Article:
Fraud Prevention & the Small Business | Fraud Detection
Below is a transcript of an interview conducted by business advisor John Ray. The interview emphasizes the importance of a strong fraud prevention and fraud detection program. Start a conversation with us.
Fraud and the Small Business: An Interview with Zane Kinney, CFE, Astinel Security & Forensics
Fraud is one of those issues which few small business owners want to think much about, because they view it like a natural disaster, in that it always happens to someone else. As with natural disasters or other unfortunate circumstances, fraud and embezzlement visits a small business owner when they least expect it.
We recently visited with Zane Kinney, a Certified Fraud Examiner with his own practice, Astinel Security & Forensics. Zane has seen and written about a lot of different fraud cases, and we thought you would enjoy and learn from the experience he has to share:
Q: Zane, thank you for joining us. Can you give us some background on you and your firm?
A: John, thanks to you and your readers. My entire professional background has been in the protection field. I have worked in law enforcement, loss prevention, corporate and physical security. Astinel Security & Forensics is a risk, security and fraud consulting firm. We respond to a fraud or embezzlement crisis in a business. More importantly, we educate business owners on fraud prevention and security vulnerabilities, and how to avoid becoming a victim.
Q: I’ve heard you say that the biggest fraud threats for a small business are usually the most overlooked and unexpected. Can you talk about that?
A: The dynamics of the small business is inviting for embezzlement. Most small business organizations lack segregation of their financial duties. The environment tends to be very trusting and employees are viewed as part of an extended family. The business owner is disarmed in a way. We often see where a long-time trusted employee, someone you would never expect, takes advantage of loose controls or a lack of oversight within the company. When this happens it can devastate the company emotionally as well as financially. In extreme cases, bankruptcy occurs.
Q: What does a small business owner need to understand about the psychology which drives the one person they would never suspect, a long-time trusted employee, to embezzle?
A: First, situations for people can change. For years the employee may have been stellar and certainly earned your trust. Perhaps a financial pressure has entered their life (domestic problems, overwhelming debt) or the greed factor, which has likely always been present, is given an opportunity to show its ugly side. Employers can do nothing to stop the pressures or the need/greed factor of what we refer to as the Fraud Triangle. Rationalization on part of the embezzler is also a part of the triangle. They may feel underpaid, overworked or perceive they have been wronged in some way. Rationalization is difficult to deflect; however, operating with integrity in your business is one way. If an employee views his company or its leadership as unethical, it gives an opening to commit fraud.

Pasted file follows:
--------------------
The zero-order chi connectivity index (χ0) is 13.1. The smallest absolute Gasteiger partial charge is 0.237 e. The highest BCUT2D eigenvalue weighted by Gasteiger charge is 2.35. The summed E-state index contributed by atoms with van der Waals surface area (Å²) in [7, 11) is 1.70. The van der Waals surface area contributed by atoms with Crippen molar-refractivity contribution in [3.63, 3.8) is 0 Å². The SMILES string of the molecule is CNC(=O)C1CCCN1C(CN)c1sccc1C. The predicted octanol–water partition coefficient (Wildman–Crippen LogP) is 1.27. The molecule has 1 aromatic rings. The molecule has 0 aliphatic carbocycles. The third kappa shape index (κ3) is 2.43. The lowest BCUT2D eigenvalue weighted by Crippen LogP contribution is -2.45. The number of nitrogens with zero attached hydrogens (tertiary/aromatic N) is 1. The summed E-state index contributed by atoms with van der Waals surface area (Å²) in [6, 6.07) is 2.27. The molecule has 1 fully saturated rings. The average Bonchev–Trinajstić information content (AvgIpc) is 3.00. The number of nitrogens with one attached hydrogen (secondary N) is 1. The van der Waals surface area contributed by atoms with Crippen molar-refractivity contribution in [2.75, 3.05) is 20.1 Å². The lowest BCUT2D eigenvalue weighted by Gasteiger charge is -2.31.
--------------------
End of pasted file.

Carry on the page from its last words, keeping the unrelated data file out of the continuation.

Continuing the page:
Q: Another situation I’ve heard you counsel caution on is the convicted embezzler who has “reformed” and is now telling their story. What gives you pause in these cases? Can you give an example?
A: There are too many examples of the “reformed” embezzler who travels out on the speaking circuit, cautioning business owner’s on the evils of fraud, only to repeat their behavior. Barry Webne is an example of someone who I personally heard give a lecture. We have another recent case here in Georgia involving a medical practice employee. Hiring a convicted fraudster and placing them back into a position of financial oversight, is akin to an alcoholic working in a bar. Many times the fraudster has an overwhelming charm and likability about them. They may even be forthright and tell their potential new employer about their past misdeeds. We all love stories of redemption; however, the caution is, don’t play amateur psychiatrist or criminologist.
Q: OK, Zane, you’ve warned us about everyone from trusted, long-time employees to convicted embezzlers. What’s a business owner to do, and who can they trust?
A: It’s okay to trust, but you must take proper steps in building a comprehensive anti-fraud program. It begins by clearly communicating that fraud is not tolerated and there are severe consequences for doing so–this should be in writing. As business owners, we must conduct ourselves with integrity. No one wants to work for a hypocrite. Then you must eliminate or reduce the opportunity for fraud. Opportunity is the final piece of the Fraud Triangle. Segregate the financial duties and provide oversight of your assets. There must be a perception that fraud will be detected. Having random audits and inspections are helpful. Don’t rely on your CPA to find fraud. CPA’s do important work, but they don’t typically look for fraud. As your company grows, consider using a data analytics program to help find anomalies.
Q: Zane, as a Certified Fraud Examiner yourself, what does a CFE do and when does it make sense for a small business owner to employ one?
A: CFE’s have an expertise in financial transactions, investigations, criminology, ethics and law. We are specifically trained to look for fraud and embezzlement. I recommend all business owners have a CFE examine their operations for vulnerabilities. The median loss due to fraud is now at $145,000 per incident. It’s so much easier to prevent fraud than respond later. Hope and trust are not effective strategies. Certainly if they have a suspicion, act on it. Having an independent review is very beneficial. We also love giving out good news. I enjoy it when I can give a business a good report.
Q: Thanks for joining us, Zane.